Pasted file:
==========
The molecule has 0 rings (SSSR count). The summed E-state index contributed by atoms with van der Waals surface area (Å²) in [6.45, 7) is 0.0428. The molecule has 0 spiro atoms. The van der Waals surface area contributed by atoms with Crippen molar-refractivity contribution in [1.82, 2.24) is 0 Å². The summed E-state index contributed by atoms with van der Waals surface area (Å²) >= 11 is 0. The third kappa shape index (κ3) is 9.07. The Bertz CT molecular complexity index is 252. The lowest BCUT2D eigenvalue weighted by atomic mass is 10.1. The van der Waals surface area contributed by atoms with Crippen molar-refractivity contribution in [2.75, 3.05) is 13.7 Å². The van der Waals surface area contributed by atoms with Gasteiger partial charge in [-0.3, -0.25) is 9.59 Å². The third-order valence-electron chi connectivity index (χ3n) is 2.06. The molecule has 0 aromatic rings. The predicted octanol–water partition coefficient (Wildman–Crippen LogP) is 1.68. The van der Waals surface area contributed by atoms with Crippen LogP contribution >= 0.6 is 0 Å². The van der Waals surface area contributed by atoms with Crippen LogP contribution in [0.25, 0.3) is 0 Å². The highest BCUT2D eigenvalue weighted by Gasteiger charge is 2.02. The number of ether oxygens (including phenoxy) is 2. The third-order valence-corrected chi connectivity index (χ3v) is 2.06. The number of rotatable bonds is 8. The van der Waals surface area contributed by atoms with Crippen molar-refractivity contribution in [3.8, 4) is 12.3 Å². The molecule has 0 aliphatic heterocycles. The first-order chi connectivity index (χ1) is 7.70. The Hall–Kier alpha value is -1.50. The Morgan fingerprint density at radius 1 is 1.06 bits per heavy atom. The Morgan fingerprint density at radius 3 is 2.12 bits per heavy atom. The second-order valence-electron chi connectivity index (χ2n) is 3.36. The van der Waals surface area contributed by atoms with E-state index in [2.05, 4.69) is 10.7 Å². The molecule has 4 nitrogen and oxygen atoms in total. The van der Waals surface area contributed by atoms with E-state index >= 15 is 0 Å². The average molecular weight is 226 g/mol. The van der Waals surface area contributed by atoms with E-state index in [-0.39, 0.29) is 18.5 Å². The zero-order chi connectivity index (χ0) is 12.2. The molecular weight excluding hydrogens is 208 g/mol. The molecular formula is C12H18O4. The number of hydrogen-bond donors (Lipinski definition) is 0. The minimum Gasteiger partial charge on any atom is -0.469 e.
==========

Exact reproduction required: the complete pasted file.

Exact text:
The molecule has 0 rings (SSSR count). The summed E-state index contributed by atoms with van der Waals surface area (Å²) in [6.45, 7) is 0.0428. The molecule has 0 spiro atoms. The van der Waals surface area contributed by atoms with Crippen molar-refractivity contribution in [1.82, 2.24) is 0 Å². The summed E-state index contributed by atoms with van der Waals surface area (Å²) >= 11 is 0. The third kappa shape index (κ3) is 9.07. The Bertz CT molecular complexity index is 252. The lowest BCUT2D eigenvalue weighted by atomic mass is 10.1. The van der Waals surface area contributed by atoms with Crippen molar-refractivity contribution in [2.75, 3.05) is 13.7 Å². The van der Waals surface area contributed by atoms with Gasteiger partial charge in [-0.3, -0.25) is 9.59 Å². The third-order valence-electron chi connectivity index (χ3n) is 2.06. The molecule has 0 aromatic rings. The predicted octanol–water partition coefficient (Wildman–Crippen LogP) is 1.68. The van der Waals surface area contributed by atoms with Crippen LogP contribution >= 0.6 is 0 Å². The van der Waals surface area contributed by atoms with Crippen LogP contribution in [0.25, 0.3) is 0 Å². The highest BCUT2D eigenvalue weighted by Gasteiger charge is 2.02. The number of ether oxygens (including phenoxy) is 2. The third-order valence-corrected chi connectivity index (χ3v) is 2.06. The number of rotatable bonds is 8. The van der Waals surface area contributed by atoms with Crippen molar-refractivity contribution in [3.8, 4) is 12.3 Å². The molecule has 0 aliphatic heterocycles. The first-order chi connectivity index (χ1) is 7.70. The Hall–Kier alpha value is -1.50. The Morgan fingerprint density at radius 1 is 1.06 bits per heavy atom. The Morgan fingerprint density at radius 3 is 2.12 bits per heavy atom. The second-order valence-electron chi connectivity index (χ2n) is 3.36. The van der Waals surface area contributed by atoms with E-state index in [2.05, 4.69) is 10.7 Å². The molecule has 4 nitrogen and oxygen atoms in total. The van der Waals surface area contributed by atoms with E-state index >= 15 is 0 Å². The average molecular weight is 226 g/mol. The van der Waals surface area contributed by atoms with E-state index in [-0.39, 0.29) is 18.5 Å². The zero-order chi connectivity index (χ0) is 12.2. The molecular weight excluding hydrogens is 208 g/mol. The molecular formula is C12H18O4. The number of hydrogen-bond donors (Lipinski definition) is 0. The minimum Gasteiger partial charge on any atom is -0.469 e.